Skill Sets Part 1

Posted on 18 March 2012 by Darren Lewis

Working as a professional performance analyst requires a range of skills that cannot necessarily be learnt from a university or college course. The skills required to fulfill this type of role range from technical ability, knowledge of your respective sport and having people skills that allow you to work in a high pressure environment with a different breed of people… coaches. Anyway, back to some of the types of skills I think are needed to work as a performance analyst in professional sport.


1.    Software/Technology Understanding

Arguably the most important set of skills. Modern performance analysis is heavily reliant on a variety of technologies, so fully understanding the software that you use is absolutely crucial. Understanding the software you use will and should save you hundreds of work hours. It will allow you to maximise functionality, create slick and efficient workflows between programs and give you a head start when trouble shooting them is required (and lets face it… trouble shooting is almost an everyday occurrence with any kind of computer or program). The other reason knowledge of a variety of software is important is that there is currently not one product that can provide everything you need and until there is one on the market, there will always be a need to export, import, compress, copy and paste between a number of different applications. Combined with the knowledge of various applications, it is also important to know how the platform you work on operates because this, like the programs it runs, often has a tendency to do the unexpected and more often than not at the worst possible time … in a team meeting.


2.    Time Management

Weeks between fixtures in professional sport fly by at an extraordinary rate so managing your time is really important. Effective time management requires you to prioritise your workload so that you don’t ever get caught out. The structure of the week in-between fixtures is more often than not the same, so getting into a routine helps. Other jobs will always crop up from time to time so being on top of your standard workload will allow you some flexibility to fit these things in. Having an effective working practice will help to make you as time efficient as possible when you are actually at work so you don’t have to work late or take work home to finish off.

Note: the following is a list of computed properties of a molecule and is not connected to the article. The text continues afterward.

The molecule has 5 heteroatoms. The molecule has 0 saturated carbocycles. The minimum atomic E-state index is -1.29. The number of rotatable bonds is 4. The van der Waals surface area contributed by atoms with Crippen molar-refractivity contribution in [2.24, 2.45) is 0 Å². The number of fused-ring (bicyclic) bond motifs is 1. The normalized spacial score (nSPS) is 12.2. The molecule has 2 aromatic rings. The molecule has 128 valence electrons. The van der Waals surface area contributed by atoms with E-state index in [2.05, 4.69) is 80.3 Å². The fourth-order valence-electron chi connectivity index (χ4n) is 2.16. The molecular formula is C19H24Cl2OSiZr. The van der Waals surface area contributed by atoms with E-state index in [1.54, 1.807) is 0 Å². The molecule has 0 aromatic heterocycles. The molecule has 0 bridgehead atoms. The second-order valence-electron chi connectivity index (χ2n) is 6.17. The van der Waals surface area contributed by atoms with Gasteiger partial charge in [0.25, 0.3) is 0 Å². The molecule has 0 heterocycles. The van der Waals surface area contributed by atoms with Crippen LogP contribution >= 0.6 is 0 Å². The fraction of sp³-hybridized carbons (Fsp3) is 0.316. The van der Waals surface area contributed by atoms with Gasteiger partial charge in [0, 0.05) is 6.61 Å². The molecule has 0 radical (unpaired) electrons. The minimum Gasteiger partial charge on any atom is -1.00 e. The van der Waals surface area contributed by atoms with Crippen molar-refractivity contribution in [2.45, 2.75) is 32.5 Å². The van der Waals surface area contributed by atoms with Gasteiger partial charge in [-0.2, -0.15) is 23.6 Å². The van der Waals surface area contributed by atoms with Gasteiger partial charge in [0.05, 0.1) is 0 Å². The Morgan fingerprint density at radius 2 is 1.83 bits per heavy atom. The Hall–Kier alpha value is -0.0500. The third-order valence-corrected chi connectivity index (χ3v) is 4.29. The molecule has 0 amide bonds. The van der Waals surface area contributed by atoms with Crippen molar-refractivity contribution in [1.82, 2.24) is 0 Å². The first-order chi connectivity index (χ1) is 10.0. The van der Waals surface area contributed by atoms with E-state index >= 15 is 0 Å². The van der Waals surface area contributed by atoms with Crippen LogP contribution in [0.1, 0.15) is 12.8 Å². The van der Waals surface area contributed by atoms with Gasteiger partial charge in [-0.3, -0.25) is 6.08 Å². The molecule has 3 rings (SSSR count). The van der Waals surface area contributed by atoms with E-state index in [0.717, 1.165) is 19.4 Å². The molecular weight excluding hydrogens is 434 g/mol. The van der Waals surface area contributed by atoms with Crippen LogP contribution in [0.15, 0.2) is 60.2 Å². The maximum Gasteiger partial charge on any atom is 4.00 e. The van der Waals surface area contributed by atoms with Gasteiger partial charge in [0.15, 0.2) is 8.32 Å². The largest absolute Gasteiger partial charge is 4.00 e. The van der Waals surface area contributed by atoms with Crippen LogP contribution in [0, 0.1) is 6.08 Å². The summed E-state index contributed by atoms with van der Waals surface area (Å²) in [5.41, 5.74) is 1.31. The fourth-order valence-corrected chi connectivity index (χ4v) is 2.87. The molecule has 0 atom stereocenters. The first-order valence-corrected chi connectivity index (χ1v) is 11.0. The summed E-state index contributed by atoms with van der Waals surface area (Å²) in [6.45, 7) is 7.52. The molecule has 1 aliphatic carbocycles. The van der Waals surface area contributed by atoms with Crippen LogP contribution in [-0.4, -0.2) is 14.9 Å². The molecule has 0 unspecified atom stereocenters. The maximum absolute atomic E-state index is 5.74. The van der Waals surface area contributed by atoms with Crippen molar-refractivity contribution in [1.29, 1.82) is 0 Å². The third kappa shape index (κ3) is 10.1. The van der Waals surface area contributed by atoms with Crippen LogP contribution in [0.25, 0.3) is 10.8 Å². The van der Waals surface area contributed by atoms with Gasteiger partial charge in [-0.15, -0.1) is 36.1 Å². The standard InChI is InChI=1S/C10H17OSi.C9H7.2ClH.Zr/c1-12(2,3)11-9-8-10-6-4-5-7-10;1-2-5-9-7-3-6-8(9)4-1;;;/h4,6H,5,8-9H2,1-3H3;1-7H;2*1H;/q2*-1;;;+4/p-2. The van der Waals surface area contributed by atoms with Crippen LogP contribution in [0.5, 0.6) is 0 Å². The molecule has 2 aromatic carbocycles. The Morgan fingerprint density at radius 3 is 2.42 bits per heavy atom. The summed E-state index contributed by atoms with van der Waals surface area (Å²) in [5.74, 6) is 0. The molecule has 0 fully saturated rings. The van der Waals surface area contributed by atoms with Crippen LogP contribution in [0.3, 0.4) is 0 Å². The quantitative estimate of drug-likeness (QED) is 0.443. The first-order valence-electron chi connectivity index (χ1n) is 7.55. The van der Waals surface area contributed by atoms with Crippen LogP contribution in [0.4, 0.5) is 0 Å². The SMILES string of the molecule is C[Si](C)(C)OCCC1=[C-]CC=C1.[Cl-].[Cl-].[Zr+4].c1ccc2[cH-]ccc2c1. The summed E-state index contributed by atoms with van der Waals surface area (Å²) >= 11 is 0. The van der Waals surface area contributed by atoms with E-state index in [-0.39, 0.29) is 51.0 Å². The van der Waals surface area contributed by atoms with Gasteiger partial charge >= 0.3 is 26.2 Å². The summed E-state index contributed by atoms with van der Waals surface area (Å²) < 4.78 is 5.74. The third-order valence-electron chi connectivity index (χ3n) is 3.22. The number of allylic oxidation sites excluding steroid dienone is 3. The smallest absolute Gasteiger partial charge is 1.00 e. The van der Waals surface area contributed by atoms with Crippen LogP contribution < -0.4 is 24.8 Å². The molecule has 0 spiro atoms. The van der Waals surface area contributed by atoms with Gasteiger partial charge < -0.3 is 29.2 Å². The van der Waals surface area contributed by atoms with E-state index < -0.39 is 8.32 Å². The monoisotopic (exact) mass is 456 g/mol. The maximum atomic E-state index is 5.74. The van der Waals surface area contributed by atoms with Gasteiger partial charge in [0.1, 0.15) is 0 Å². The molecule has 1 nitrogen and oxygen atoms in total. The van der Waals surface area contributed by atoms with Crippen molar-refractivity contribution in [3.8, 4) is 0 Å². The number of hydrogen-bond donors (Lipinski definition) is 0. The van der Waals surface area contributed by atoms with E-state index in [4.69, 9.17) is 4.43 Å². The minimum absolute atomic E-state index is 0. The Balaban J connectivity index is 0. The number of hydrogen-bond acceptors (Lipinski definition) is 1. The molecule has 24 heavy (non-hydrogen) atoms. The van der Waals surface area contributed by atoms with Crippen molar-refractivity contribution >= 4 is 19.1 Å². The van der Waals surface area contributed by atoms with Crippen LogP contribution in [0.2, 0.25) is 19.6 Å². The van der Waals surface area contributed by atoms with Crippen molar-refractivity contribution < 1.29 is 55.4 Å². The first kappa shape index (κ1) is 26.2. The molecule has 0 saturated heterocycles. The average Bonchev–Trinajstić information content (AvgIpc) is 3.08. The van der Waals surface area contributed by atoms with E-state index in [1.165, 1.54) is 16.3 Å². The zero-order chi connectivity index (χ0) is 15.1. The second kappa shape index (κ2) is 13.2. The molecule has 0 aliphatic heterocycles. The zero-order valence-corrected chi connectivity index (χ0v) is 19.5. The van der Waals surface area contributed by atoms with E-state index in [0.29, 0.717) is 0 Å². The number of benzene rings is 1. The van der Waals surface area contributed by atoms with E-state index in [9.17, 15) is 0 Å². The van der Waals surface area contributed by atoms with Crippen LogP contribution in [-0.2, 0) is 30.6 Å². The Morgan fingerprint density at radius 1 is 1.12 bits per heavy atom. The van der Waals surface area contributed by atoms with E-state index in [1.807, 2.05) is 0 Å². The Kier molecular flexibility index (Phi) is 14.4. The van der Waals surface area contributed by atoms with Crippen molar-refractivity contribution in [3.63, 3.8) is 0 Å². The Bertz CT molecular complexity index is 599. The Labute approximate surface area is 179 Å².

3.    Presentation Skills

Being a performance analyst means that you more than likely watch the most footage, so being able to present your findings to players and coaches is important. Confidently presenting your knowledge to players and coaches who may have more experience than you certainly takes practice, but is something that if mastered will help to develop your position as an analyst within any organisation.


Darren Lewis

Head Analyst Bath Rugby

3 Comments For This Post

  1. Josh Bryan Says:

    Some really helpful points here. Keeping on top of ever changing software is a huge part I believe. There is always something new around the corner and if you can get to grips with it as soon as possible then you can always stay one step ahead.

    Looking forward to Part 2!

  2. Jarrad Griffiths Says:

    I agree that presentation skills are of high importance; it is a way to demonstrate the knowledge of the game to the players and/or coaches and get away from the stereotypical view of performance analysts, as they may only see analysts in their most basic form……stat-o’s!!!

  3. Blake Says:

    Great article Darren. It’s good to see the recognition that Uni courses cannot provide everything you need to be a PA. I’ve found the PA/Coach relationship critical for anyone in this field as well as the players buy in at non-elite level.

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